hiking boots rocks in your shoes

Ever get rocks in your shoes? Or even a single, tiny rock?

It happened to me this weekend as I began to mow my grass. A small rock somehow pole-vaulted over the edge of my high top work boots and quickly worked its way to an inconvenient resting spot under the bottom of my foot.

Did I stop the lawnmower, remove my boot, and shake out the tiny villain? Of course not. It was uncomfortable, but it wasn’t causing any real pain. It was just irritating — irritating enough to continually draw my attention back to it. Instead of enjoying the act of manicuring my lawn (yes, I really do), my thoughts kept returning to “Uggghhhh, that stupid little pebble is so ANNOYING.”

I mowed at least half my lawn this way until I finally couldn’t take it anymore. I halted the job long enough to deboot my foot and empty the contents. I was shocked by the size of the culprit. It wasn’t even a small rock, it was smaller than that. It was basically a grain of sand on steroids.

It’s funny how such a little thing could derail my productivity, effectiveness, and enjoyment. I always think it’s the giant boulders in my path that slow me down, when in reality those little obstacles — the little rocks in your shoes — are just as debilitating to the pursuit of a superpowered life as the big ones are.

For instance:

I’ll tough out a headache instead of taking some Tylenol.

I’ll cook around a pile of dirty dishes instead of taking three minutes to clean them up first.

I’ll overlook a small lack of accountability in another person because it’s “not a big deal.”

I’ll ignore my car making a strange noise for weeks instead of driving straight to the garage to get it checked out.

The problem is that I choose to live with those tiny irritations way longer than I need to, so I suffer the irritation and consequences far longer than necessary. Plus, more often than not the problems do NOT go away on their own like I hope they will. I know they’re not that hard to get rid of if I will just take a moment or two to deal with them. But I don’t. So I suffer needlessly. And left unchecked, these small irritations can lead to much greater damage if I don’t address them sooner rather than later.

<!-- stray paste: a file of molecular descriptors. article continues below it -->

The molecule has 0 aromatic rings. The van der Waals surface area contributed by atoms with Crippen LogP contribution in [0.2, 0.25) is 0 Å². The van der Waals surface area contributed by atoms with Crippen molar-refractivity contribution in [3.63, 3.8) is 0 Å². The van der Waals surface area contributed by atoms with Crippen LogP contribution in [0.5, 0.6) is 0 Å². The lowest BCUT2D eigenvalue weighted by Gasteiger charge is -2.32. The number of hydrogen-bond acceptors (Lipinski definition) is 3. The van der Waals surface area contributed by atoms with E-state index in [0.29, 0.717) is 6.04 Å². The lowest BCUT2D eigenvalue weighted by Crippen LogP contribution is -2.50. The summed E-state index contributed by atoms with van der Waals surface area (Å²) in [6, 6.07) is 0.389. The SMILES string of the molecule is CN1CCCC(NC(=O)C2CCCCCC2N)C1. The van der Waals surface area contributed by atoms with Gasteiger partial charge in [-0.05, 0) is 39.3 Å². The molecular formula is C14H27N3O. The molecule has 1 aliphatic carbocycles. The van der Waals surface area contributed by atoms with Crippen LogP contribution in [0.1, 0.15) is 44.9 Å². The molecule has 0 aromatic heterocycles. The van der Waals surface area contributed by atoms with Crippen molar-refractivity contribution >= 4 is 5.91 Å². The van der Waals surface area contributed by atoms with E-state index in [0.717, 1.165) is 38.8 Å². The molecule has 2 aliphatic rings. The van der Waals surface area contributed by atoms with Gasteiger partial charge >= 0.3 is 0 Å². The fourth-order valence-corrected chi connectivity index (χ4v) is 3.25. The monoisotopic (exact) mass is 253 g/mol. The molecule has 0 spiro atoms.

Today, I’m challenging myself to address small irritations the moment they surface. I know it won’t always be easy, nor will it always be what I want to do in the moment. However, I’m willing to bet that the more I do it, the easier it will get, and the happier I will be.

How about you? Got any rocks in your shoes?

4 replies
  1. Jeff Hunsaker
    Jeff Hunsaker says:

    There’s also the “let some fires burn” counter argument from Reid Hoffman. He suggests entrepreneurs need to let some non-critical issues fester until the best/ optimal outcome/solution presents itself. (Latest Masters of Scale podcast…quite good)

    I also think some days you just feel a little crummy or ache. I would drive myself nuts if I went to the doc every time I felt less than 100%.

    • Mark
      Mark says:

      Good points, Jeff. I’ve evolved over the years when it comes to doctor visits. I wait at least a week if I’m sick (like cold or flu). I wait a few more weeks if I have a weird pain in my foot. Mostly because my doctor used to send me back home with the instruction to call him back if the sickness or pain persists. It almost (like 99.9% of the time) never did.


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